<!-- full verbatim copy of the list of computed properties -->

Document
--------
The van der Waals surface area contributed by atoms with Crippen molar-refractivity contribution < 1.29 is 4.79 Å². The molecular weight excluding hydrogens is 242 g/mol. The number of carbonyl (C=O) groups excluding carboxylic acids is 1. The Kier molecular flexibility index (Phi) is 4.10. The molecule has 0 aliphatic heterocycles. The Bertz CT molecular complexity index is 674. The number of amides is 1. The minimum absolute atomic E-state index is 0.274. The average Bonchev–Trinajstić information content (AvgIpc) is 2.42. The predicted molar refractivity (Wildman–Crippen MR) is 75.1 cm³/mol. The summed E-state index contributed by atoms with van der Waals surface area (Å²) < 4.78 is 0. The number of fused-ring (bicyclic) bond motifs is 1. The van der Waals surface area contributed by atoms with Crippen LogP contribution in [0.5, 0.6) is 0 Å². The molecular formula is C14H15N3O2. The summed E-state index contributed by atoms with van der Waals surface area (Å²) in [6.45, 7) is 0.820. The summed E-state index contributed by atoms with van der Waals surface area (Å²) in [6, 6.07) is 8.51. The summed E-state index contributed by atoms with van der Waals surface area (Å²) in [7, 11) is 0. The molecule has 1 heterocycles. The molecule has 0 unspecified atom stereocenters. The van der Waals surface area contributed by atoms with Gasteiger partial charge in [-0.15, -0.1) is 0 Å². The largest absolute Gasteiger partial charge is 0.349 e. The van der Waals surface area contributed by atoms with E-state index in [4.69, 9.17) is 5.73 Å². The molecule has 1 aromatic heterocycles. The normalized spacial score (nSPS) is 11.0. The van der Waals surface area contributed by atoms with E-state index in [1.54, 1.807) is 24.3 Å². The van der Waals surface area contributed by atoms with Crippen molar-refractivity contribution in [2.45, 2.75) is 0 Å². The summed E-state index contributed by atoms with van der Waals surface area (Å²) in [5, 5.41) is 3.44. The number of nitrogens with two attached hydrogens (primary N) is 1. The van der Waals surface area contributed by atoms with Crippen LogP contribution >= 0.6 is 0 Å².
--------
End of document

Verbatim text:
The van der Waals surface area contributed by atoms with Crippen molar-refractivity contribution < 1.29 is 4.79 Å². The molecular weight excluding hydrogens is 242 g/mol. The number of carbonyl (C=O) groups excluding carboxylic acids is 1. The Kier molecular flexibility index (Phi) is 4.10. The molecule has 0 aliphatic heterocycles. The Bertz CT molecular complexity index is 674. The number of amides is 1. The minimum absolute atomic E-state index is 0.274. The average Bonchev–Trinajstić information content (AvgIpc) is 2.42. The predicted molar refractivity (Wildman–Crippen MR) is 75.1 cm³/mol. The summed E-state index contributed by atoms with van der Waals surface area (Å²) < 4.78 is 0. The number of fused-ring (bicyclic) bond motifs is 1. The van der Waals surface area contributed by atoms with Crippen LogP contribution in [0.5, 0.6) is 0 Å². The molecular formula is C14H15N3O2. The summed E-state index contributed by atoms with van der Waals surface area (Å²) in [6.45, 7) is 0.820. The summed E-state index contributed by atoms with van der Waals surface area (Å²) in [6, 6.07) is 8.51. The summed E-state index contributed by atoms with van der Waals surface area (Å²) in [7, 11) is 0. The molecule has 1 heterocycles. The molecule has 0 unspecified atom stereocenters. The van der Waals surface area contributed by atoms with Gasteiger partial charge in [-0.15, -0.1) is 0 Å². The largest absolute Gasteiger partial charge is 0.349 e. The van der Waals surface area contributed by atoms with E-state index in [4.69, 9.17) is 5.73 Å². The molecule has 1 aromatic heterocycles. The normalized spacial score (nSPS) is 11.0. The van der Waals surface area contributed by atoms with E-state index in [1.54, 1.807) is 24.3 Å². The van der Waals surface area contributed by atoms with Crippen molar-refractivity contribution in [2.45, 2.75) is 0 Å². The summed E-state index contributed by atoms with van der Waals surface area (Å²) in [5, 5.41) is 3.44. The number of nitrogens with two attached hydrogens (primary N) is 1. The van der Waals surface area contributed by atoms with Crippen LogP contribution >= 0.6 is 0 Å².